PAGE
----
Conversion of Adult Pancreatic α-cells to β-cells After Extreme β-cell Loss

Conversion of Adult Pancreatic α-cells to β-cells After Extreme β-cell Loss

Nature. Author manuscript; available in PMC

22. October 2010

We have observed that the adult pancreas has the ability of making β-cells from heterologous origins in a pathological situation whereby β-cells have been completely lost, or almost. Regeneration in RIP-DTR mice is weaker than in other mouse models of less severe β-cell destruction 16,27,28 probably because there is almost no β-cells left after DT treatment; but why β-cell replication is not increased after the massive injury remains unclear, and is in contrast with observations reported after partial β-cell loss 16,27,28. This fact alone reveals the biological significance of studying regeneration and tissue responses under various contexts, such as the degree of injury or the age of disease onset.

Expression of Pdx1 may be part of the α-cell conversion mechanism: ectopic Pdx1 activity, alone or combined with other factors, drives hepatocytes or acinar cells into insulin production 3,32,33. Pdx1 binds directly to insulin and glucagon promoters 34, thus inhibiting glucagon expression and inducing insulin transcription 35. Other β-cell factors may determine the α-to-β reprogramming, such as Nkx6.1, which may also contribute to glucagon gene inhibition and activation of β-cell-specific genes 36, or Pax4, which regulates the balance between α- and β-cells by antagonizing Arx in endocrine progenitors 37. In this respect, it was recently reported that expression of Pax4 in embryonic α-cells using the Glucagon-Cre transgenics 21 induces their conversion into β-cells 38. Because mature α- and β-cells share a number of transcription factors (such as Isl1 and Pax6) 39 and a common ancestor 21,39, the α-cell represents an appropriate candidate for reprogramming to β-cell phenotype. Moreover, α- and β-cells are functionally very close, with a similar machinery to metabolize glucose and secrete hormones 40 : both cell types express glucokinase and ATP-regulated K+-channels, suggesting that they differ in glucose transport but not in glucose utilization 41,42. Expression of GLUT2 in insulin-producing reprogrammed α-cells, in addition to Nkx6.1 and Pdx1, should allow them to secrete insulin upon glucose stimulation, like functional β-cells.

Previous models of β-cell injury do not report heterologous regeneration of β-cells, yet this was not explored with lineage tracing analyses 16,27,28. In these models, remaining β-cells were abundant (at least 20% of the initial β-cell mass), which suggests that β-cell loss must be near total for triggering heterologous β-cell formation. In this regard, milder β-cell ablation in RIP-DTR mice, by using hemizygous females (50% ablation) or in males treated with lower doses of DT (95-98% ablation), has a different outcome: in these situations, either there is no measurable regeneration (after 50% ablation; Supplementary Fig. 12), or induction of α-cell reprogramming is decreased, with a more important contribution of spared β-cells (not shown). The amount of β-cell loss thus determines whether there is regeneration (Supplementary Fig. 12) and, together with the type of injury, it influences the degree of cell plasticity and regenerative resources of the adult pancreas (Supplementary Fig. 12).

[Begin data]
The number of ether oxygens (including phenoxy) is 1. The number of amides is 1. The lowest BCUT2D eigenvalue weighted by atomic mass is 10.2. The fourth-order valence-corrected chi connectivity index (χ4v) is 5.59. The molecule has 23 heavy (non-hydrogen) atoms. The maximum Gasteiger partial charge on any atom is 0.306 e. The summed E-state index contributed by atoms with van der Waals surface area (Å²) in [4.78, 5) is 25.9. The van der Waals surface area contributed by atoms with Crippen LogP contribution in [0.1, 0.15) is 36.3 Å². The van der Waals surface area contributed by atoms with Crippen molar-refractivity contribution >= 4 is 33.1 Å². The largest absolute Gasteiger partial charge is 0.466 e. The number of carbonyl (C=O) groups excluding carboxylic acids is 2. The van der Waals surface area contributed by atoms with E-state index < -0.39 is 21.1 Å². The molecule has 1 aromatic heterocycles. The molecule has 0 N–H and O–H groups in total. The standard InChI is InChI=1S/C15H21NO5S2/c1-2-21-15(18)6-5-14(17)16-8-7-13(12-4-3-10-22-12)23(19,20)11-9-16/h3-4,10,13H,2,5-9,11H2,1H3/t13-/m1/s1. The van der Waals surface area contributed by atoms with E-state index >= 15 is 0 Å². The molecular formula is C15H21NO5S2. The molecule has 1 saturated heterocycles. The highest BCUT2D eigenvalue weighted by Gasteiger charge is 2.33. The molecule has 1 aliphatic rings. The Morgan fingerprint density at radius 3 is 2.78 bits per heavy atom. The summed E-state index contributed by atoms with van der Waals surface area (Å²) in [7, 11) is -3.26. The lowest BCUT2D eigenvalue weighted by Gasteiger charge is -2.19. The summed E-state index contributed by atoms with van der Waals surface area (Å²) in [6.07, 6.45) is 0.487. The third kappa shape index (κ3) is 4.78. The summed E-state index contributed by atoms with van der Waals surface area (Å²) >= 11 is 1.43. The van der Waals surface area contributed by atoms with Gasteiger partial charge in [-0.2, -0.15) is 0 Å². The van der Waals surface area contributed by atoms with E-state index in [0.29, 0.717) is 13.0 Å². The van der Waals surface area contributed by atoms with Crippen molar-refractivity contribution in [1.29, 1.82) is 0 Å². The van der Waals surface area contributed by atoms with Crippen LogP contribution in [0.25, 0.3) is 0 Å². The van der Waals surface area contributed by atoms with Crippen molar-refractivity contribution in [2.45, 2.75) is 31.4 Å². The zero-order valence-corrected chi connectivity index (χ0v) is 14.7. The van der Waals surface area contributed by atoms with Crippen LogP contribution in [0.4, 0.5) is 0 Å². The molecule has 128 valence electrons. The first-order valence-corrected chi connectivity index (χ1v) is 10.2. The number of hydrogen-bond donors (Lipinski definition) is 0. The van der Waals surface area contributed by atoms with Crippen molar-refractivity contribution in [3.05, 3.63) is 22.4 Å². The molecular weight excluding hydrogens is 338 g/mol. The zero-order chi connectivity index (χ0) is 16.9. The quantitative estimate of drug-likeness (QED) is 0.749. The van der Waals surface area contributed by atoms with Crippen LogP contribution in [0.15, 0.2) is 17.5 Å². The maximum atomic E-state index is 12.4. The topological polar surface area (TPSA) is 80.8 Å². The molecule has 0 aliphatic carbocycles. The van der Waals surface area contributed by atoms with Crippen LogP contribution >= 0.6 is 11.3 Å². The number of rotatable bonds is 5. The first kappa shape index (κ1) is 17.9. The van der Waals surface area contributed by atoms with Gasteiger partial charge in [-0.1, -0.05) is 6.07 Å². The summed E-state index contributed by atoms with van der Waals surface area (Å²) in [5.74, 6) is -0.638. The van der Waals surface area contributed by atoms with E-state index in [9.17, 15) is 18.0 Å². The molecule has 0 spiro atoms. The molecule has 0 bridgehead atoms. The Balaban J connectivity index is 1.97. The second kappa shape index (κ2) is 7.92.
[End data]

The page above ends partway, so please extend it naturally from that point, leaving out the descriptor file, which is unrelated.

These observations raise issues with respect to cell plasticity and regenerative recovery from lesion: α-cells were never considered previously as a potential source of cells for β-cell therapy in diabetics. Our results argue that a deep lesion (total or near-total β-cell ablation, as in T1D) causes the release of some form of signal that allows prolonged and substantial β-cell regeneration. The presence of bihormonal cells (glucagon+/insulin+) long time after lesion induction is compatible with α-cell reprogramming not being limited by temporal restrictions, and thus with regeneration in aged individuals. Alternatively or in addition, persistence of glucagon staining in some reprogrammed α-cells may reflect impaired or inhibited glucagon granule exocytosis: in cells possessing multiple types of regulated secretory granules, exocytosis can be activated independently for each of them 43.

We found that the proportion of β-cells derived from reprogrammed α-cells is very variable among individuals having the same degree (>99%) of β-cell destruction: between 32% and 81% (Fig. 3k). This further stresses the adaptability of adult pancreas and reveals high versatility in response to injury. This plasticity is reminiscent of the various mechanisms of liver regeneration 44.

In long-term human T1D patients, occasional β-cells are found scattered in the pancreas, as well as circulating C-peptide, an indicator of proinsulin processing and insulin secretion 11,45,46. Also, complete β-cell function recovery has been reported in young T1D patients 47,48. Whether this is the consequence of a continuous regeneration of new β-cells, as we have seen in mice, or persistence of few β-cells, which would escape autoimmunity, is not known 45. Nevertheless, our observations in mice should encourage attempts of treatment by inducing and enhancing regeneration after controlling the autoimmune aggression.

Finally, these findings suggest that the production of new models for selective and total cell ablation could lead to discoveries regarding regeneration induction and cell plasticity in other organs, including pathological conditions such as dysplasia or cancer.



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